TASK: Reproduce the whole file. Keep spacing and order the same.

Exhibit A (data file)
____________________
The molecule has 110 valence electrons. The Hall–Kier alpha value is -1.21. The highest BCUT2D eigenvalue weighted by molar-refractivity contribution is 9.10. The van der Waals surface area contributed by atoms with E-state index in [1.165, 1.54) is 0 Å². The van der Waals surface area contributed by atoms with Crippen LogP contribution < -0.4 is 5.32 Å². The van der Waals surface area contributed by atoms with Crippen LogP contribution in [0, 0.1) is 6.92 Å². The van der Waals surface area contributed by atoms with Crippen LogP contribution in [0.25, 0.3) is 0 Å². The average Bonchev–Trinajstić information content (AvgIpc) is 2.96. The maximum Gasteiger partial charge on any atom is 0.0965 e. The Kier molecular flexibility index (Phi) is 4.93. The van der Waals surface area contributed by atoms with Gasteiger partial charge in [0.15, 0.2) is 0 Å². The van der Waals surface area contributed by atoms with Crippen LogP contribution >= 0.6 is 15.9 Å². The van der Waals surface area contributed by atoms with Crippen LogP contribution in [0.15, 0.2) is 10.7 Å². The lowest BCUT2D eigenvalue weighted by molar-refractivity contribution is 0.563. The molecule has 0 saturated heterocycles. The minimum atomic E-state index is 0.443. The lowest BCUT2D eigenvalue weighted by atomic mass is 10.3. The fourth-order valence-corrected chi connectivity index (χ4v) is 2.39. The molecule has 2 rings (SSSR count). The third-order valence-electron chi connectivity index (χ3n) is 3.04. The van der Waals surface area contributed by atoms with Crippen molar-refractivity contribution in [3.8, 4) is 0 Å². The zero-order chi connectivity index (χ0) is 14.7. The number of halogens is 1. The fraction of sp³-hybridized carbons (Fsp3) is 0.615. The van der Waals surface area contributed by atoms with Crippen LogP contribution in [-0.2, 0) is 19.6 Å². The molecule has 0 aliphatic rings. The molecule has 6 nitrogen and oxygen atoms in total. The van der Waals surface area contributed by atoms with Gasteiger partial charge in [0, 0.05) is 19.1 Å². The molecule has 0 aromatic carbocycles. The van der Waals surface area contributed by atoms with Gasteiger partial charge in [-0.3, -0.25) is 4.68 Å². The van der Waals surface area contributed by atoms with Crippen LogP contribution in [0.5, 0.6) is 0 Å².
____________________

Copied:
The molecule has 110 valence electrons. The Hall–Kier alpha value is -1.21. The highest BCUT2D eigenvalue weighted by molar-refractivity contribution is 9.10. The van der Waals surface area contributed by atoms with E-state index in [1.165, 1.54) is 0 Å². The van der Waals surface area contributed by atoms with Crippen LogP contribution < -0.4 is 5.32 Å². The van der Waals surface area contributed by atoms with Crippen LogP contribution in [0, 0.1) is 6.92 Å². The van der Waals surface area contributed by atoms with Crippen LogP contribution in [0.25, 0.3) is 0 Å². The average Bonchev–Trinajstić information content (AvgIpc) is 2.96. The maximum Gasteiger partial charge on any atom is 0.0965 e. The Kier molecular flexibility index (Phi) is 4.93. The van der Waals surface area contributed by atoms with Gasteiger partial charge in [0.15, 0.2) is 0 Å². The van der Waals surface area contributed by atoms with Crippen LogP contribution >= 0.6 is 15.9 Å². The van der Waals surface area contributed by atoms with Crippen LogP contribution in [0.15, 0.2) is 10.7 Å². The lowest BCUT2D eigenvalue weighted by molar-refractivity contribution is 0.563. The molecule has 0 saturated heterocycles. The minimum atomic E-state index is 0.443. The lowest BCUT2D eigenvalue weighted by atomic mass is 10.3. The fourth-order valence-corrected chi connectivity index (χ4v) is 2.39. The molecule has 2 rings (SSSR count). The third-order valence-electron chi connectivity index (χ3n) is 3.04. The van der Waals surface area contributed by atoms with Crippen molar-refractivity contribution in [3.8, 4) is 0 Å². The zero-order chi connectivity index (χ0) is 14.7. The number of halogens is 1. The fraction of sp³-hybridized carbons (Fsp3) is 0.615. The van der Waals surface area contributed by atoms with Crippen LogP contribution in [-0.2, 0) is 19.6 Å². The molecule has 0 aliphatic rings. The molecule has 6 nitrogen and oxygen atoms in total. The van der Waals surface area contributed by atoms with Gasteiger partial charge in [0, 0.05) is 19.1 Å². The molecule has 0 aromatic carbocycles. The van der Waals surface area contributed by atoms with Gasteiger partial charge in [-0.3, -0.25) is 4.68 Å². The van der Waals surface area contributed by atoms with Crippen LogP contribution in [0.5, 0.6) is 0 Å².